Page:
They say you can’t judge a book by its cover. But you might well be able to sell a book based on its cover. The world of Malay book jackets of the past (circa 1960’s to mid 1970’s) was a different place then, where nude women as decorative elements were apparently no big deal. Nowadays, more chaste illustrations of women in the tudung (headscarves) are de rigeur and few publishers would venture anywhere above the (arbitrary) knee-length axis of morality. Somehow I don’t think the reasons for the change were motivated by aesthetics or feminist consciousness.
The following books were discovered in my library and it is my (dis)pleasure to share with you some recurring themes, both illustrated and suggested in the titles. Because they’re potentially Not Safe For Work, I’ve posted them after the jump:
Naked/semi-undressed women simply for decorative/titillating purposes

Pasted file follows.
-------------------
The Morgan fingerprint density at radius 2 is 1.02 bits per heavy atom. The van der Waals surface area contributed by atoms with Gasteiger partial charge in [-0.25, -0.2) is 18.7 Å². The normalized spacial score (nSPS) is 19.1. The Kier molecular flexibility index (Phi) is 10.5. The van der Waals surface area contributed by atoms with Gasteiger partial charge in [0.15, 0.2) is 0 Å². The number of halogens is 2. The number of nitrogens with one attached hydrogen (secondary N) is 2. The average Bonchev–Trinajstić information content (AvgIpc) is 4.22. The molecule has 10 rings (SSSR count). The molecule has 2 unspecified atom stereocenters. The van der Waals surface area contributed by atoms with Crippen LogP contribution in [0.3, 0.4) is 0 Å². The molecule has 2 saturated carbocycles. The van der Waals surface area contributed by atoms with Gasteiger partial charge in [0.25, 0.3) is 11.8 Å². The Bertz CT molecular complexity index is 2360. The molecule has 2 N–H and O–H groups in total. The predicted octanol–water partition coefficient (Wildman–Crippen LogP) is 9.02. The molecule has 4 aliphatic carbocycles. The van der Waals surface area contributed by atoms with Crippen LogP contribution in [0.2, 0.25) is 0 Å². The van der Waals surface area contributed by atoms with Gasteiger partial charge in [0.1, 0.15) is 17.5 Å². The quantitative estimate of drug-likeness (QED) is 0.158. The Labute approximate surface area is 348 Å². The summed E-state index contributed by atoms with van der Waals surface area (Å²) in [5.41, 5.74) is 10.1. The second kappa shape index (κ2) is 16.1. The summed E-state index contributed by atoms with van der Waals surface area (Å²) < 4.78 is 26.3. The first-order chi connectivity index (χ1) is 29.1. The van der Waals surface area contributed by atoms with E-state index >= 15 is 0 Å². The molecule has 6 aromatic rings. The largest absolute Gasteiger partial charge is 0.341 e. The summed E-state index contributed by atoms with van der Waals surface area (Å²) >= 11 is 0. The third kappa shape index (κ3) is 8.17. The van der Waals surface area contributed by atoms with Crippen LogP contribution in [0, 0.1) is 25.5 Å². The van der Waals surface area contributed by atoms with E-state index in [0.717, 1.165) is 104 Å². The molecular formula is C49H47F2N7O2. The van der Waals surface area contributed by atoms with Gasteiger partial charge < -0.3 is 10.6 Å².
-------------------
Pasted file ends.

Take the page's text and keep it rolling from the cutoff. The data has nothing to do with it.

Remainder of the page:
Sensationalist/sexually-suggestive titles, Malay-style
Woman as femme fatale
Woman as submissive/passive/defeated object
Of course these are simply selected book covers and not representative of how women are illustrated. I just wanted to show how suggestive Malay book jackets were during a time when local literature and publishing in the 1960’s were experiencing a significant turning point in Malaysia’s cultural history. Perhaps it implicitly illustrated a socially relaxed time – albeit one in which controversial subjects were dominated by male writers – when sex and sexuality were discussed openly and read by the masses.